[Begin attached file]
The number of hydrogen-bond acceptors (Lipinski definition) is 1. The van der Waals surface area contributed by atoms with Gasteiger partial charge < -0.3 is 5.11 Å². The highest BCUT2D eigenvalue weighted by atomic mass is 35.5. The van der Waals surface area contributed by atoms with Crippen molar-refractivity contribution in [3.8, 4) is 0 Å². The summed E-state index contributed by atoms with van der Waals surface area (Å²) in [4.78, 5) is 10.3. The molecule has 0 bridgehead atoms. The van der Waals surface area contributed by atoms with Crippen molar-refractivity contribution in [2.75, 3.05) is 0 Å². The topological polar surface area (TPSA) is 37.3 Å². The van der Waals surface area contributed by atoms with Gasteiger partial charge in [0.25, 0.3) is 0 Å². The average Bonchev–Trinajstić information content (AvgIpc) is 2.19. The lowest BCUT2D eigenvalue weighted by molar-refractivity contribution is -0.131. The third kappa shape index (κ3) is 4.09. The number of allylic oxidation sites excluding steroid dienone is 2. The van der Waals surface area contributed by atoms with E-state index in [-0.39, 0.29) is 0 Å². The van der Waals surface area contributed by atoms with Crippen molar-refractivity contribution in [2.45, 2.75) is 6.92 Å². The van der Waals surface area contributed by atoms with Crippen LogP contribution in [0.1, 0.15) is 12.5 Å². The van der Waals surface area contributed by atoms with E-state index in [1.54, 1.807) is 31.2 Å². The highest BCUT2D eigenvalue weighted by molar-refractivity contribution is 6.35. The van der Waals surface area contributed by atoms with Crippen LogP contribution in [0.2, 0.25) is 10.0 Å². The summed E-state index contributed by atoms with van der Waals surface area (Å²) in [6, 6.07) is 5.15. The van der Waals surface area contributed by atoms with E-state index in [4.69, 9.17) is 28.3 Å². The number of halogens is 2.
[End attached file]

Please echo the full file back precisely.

The number of hydrogen-bond acceptors (Lipinski definition) is 1. The van der Waals surface area contributed by atoms with Gasteiger partial charge < -0.3 is 5.11 Å². The highest BCUT2D eigenvalue weighted by atomic mass is 35.5. The van der Waals surface area contributed by atoms with Crippen molar-refractivity contribution in [3.8, 4) is 0 Å². The summed E-state index contributed by atoms with van der Waals surface area (Å²) in [4.78, 5) is 10.3. The molecule has 0 bridgehead atoms. The van der Waals surface area contributed by atoms with Crippen molar-refractivity contribution in [2.75, 3.05) is 0 Å². The topological polar surface area (TPSA) is 37.3 Å². The van der Waals surface area contributed by atoms with Gasteiger partial charge in [0.25, 0.3) is 0 Å². The average Bonchev–Trinajstić information content (AvgIpc) is 2.19. The lowest BCUT2D eigenvalue weighted by molar-refractivity contribution is -0.131. The third kappa shape index (κ3) is 4.09. The number of allylic oxidation sites excluding steroid dienone is 2. The van der Waals surface area contributed by atoms with E-state index in [-0.39, 0.29) is 0 Å². The van der Waals surface area contributed by atoms with Crippen molar-refractivity contribution in [2.45, 2.75) is 6.92 Å². The van der Waals surface area contributed by atoms with Crippen LogP contribution in [0.1, 0.15) is 12.5 Å². The van der Waals surface area contributed by atoms with E-state index in [1.54, 1.807) is 31.2 Å². The highest BCUT2D eigenvalue weighted by molar-refractivity contribution is 6.35. The van der Waals surface area contributed by atoms with Crippen LogP contribution in [0.2, 0.25) is 10.0 Å². The summed E-state index contributed by atoms with van der Waals surface area (Å²) in [6, 6.07) is 5.15. The van der Waals surface area contributed by atoms with E-state index in [4.69, 9.17) is 28.3 Å². The number of halogens is 2.